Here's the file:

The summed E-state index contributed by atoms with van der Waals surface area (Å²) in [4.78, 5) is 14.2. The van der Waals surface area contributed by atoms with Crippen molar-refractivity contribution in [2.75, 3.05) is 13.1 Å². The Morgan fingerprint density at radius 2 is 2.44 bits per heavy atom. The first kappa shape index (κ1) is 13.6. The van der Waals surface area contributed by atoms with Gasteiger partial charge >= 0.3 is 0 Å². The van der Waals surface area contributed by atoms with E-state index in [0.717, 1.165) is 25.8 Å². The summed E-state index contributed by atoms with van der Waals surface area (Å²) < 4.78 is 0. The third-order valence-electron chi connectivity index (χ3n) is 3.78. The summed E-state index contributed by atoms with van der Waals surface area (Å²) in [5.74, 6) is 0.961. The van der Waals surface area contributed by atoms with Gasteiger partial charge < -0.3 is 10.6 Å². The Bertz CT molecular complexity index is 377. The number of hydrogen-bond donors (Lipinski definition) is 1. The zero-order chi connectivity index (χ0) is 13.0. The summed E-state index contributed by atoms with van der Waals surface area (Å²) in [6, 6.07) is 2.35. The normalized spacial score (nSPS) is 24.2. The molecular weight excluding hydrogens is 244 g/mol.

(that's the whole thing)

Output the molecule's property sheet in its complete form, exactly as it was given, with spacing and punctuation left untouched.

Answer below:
The summed E-state index contributed by atoms with van der Waals surface area (Å²) in [4.78, 5) is 14.2. The van der Waals surface area contributed by atoms with Crippen molar-refractivity contribution in [2.75, 3.05) is 13.1 Å². The Morgan fingerprint density at radius 2 is 2.44 bits per heavy atom. The first kappa shape index (κ1) is 13.6. The van der Waals surface area contributed by atoms with Gasteiger partial charge >= 0.3 is 0 Å². The van der Waals surface area contributed by atoms with E-state index in [0.717, 1.165) is 25.8 Å². The summed E-state index contributed by atoms with van der Waals surface area (Å²) < 4.78 is 0. The third-order valence-electron chi connectivity index (χ3n) is 3.78. The summed E-state index contributed by atoms with van der Waals surface area (Å²) in [5.74, 6) is 0.961. The van der Waals surface area contributed by atoms with Gasteiger partial charge < -0.3 is 10.6 Å². The Bertz CT molecular complexity index is 377. The number of hydrogen-bond donors (Lipinski definition) is 1. The zero-order chi connectivity index (χ0) is 13.0. The summed E-state index contributed by atoms with van der Waals surface area (Å²) in [6, 6.07) is 2.35. The normalized spacial score (nSPS) is 24.2. The molecular weight excluding hydrogens is 244 g/mol.